A few years have passed from those days and John has since changed careers. His current job with Manitoba Education, as a Web Technologies consultant – is an excellent hire by the province. It was John who first introduced me to the power of Diigo, an amazing social bookmarking tool. As I mention in my Sharing Space page in this site, Diigo was my first step in learning how to use collaborative sharing tools. I encourage you to explore the collection of links found in John’s Literacy with ICT Diigo Group.

At some point I will have to try my hand with Scoop.it – the latest tool John seems to be exploring and curating resources with. Here is a link to two of John’s publications – great sharing spaces.

Thank you @joevans



Andy McKiel

The third thank you goes out to the current President of ManACE – Andy McKiel. His passion for sharing and using various educational tools and strategies to deepen the learning of students is infectious. Andy has been the President of ManACE twice. Hopefully we can convince him to go for a third term in a few years.

Andy has varied talents, ranging from photography to creating works of art with his custom pens (I am the proud owner of one). Be sure to visit his site, mckiel.ca to learn more about Andy. He is one of the first educators that I know of who set up a domain to share his passions.

Our face to face and virtual conversations regarding various approaches of using EdTech tools and   the upcoming trends in education are invaluable to me. It is from Andy that I first began to understand the value of Twitter. The teachers in St. James-Assiniboia School Division benefit from his expertise, where he works as a K-12 Curriculum Coordinator.

Thank you @amckiel



Ms. Bee

Ms. Bee’s Buzz

The final thank you in this post goes to Sherri Burroughs, who happens to be my wife. That is not the reason for the inclusion in this list. Sherri is a very passionate math educator who has been using technology in her teaching for many years. Although she will claim that she is just a newbie, she has been at the forefront of using a large variety of ICT tools to support her students’ learning at our school – long before she met me.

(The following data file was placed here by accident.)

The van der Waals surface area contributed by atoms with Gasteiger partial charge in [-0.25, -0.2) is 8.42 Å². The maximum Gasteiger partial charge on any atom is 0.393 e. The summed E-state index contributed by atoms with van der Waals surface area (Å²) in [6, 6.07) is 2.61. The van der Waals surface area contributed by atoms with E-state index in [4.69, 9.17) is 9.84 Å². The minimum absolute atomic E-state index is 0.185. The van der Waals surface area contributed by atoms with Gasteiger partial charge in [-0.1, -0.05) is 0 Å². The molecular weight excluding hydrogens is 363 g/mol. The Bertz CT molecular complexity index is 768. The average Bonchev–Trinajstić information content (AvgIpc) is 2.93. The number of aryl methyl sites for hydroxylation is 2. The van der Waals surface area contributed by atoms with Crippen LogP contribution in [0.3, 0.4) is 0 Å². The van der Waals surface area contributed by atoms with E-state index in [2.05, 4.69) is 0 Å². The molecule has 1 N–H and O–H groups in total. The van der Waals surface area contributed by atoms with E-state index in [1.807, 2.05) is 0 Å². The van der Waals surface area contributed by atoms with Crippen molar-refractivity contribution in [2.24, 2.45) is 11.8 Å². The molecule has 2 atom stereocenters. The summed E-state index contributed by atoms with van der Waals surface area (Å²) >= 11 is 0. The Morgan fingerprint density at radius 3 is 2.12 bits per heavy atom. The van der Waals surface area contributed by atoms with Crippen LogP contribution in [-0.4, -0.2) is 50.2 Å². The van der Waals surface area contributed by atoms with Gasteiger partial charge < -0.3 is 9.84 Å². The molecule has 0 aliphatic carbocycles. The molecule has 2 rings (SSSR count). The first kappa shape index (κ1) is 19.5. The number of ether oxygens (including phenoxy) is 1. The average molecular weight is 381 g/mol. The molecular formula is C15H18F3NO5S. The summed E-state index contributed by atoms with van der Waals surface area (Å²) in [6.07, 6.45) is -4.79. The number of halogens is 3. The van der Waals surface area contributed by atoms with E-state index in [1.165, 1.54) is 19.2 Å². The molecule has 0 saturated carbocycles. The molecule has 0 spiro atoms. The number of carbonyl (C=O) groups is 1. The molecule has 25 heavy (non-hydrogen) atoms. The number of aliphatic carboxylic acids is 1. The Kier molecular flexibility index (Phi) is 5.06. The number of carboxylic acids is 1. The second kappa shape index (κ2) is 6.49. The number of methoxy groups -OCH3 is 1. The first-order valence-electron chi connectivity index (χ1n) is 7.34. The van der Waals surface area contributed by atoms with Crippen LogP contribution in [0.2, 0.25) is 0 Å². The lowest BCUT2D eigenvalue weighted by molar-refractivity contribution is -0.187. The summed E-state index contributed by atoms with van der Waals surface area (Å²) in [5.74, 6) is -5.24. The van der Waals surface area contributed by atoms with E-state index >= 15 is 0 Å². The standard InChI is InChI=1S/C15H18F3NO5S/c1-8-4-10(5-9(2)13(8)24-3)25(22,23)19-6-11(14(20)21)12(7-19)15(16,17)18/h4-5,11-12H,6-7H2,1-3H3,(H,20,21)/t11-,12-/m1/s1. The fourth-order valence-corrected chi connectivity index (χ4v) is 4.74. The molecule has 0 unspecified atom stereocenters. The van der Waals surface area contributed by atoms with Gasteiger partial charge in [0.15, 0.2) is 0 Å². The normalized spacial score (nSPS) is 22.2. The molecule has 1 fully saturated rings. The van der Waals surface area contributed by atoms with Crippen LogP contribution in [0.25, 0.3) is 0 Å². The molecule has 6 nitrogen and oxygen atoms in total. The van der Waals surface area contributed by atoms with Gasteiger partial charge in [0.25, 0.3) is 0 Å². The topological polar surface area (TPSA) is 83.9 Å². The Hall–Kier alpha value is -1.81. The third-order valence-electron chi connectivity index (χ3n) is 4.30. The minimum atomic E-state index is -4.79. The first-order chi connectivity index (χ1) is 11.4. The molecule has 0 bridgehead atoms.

Sherri has amazing Moodle sites to provide 24/7 resources for students. These sites are tied into our student account system, so I can not link to an example – but you will enjoy exploring her Weebly sites: Ms. Bee’s Buzz and Ms. Bee’s Project Jump Site. In these sites and the linked Google Sites, you will find lots of great ideas for math projects and great examples of how technology is infused into her subject area. Be sure to explore the “Show Me ” videos her students created using iPads.

You will see from the time stamp of her first blog post in the screen shot above, Sherri beat me to the punch in having a public reflection and sharing blog. Thank you for inspiring me to finally take the blogging plunge. As you have noted, the first posts feel like the scariest.

Thank you @SherriBurroughs


All four of these individuals share a number of common traits. They are selfless and passionate about the craft of teaching. They believe in the power of giving and sharing. In the end, they all keep what is most important in mind – the student – as they model life long learning. All in their own special ways – inspiring.

Thank you all,





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First Contact

As I begin this blog, a lot of ideas and thoughts have been running through my head. My first instinct was to write about my early days using technology. My second though was to start with a thank you post – thanking the many people who have inspired and encouraged me in my journey. I have decided that I will start with my history with technology as it may take a while to compile my thank you list.

A little bit about me. Being a left handed male, I was very proud to receive a prize for penmanship in Grade 2. Sadly, my hand writing skills have gone down hill from that point in time. Writing has always been a challenge, and the thought of editing my scribble was not one I cherished. It wasn’t until my early days in university that I saw my first computer in the library at Mount Allison University.

Apple II


There it was, the magical Apple II computer I had heard about, but had never seen. And left in the wide open for all to use. There were a few hand written instructions about inserting a disc, and how to turn on the computer. I was soon to discover the meaning of syntax error. And so began my journey with technology  ….




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Hello world! …. and Welcome

Welcome to my first posting on my new WordPress powered blog site. It is finally time for me to take the plunge into the world of blogging. In the past I have shared many resources via wikis, Diigo tools, Twitter, and Google Sites. I hope to use this site to highlight Educational Technology resources that I have found useful in my teaching and to teach myself how to use a tool such as WordPress to blog.

Wish me luck on my journey 😉

All the best,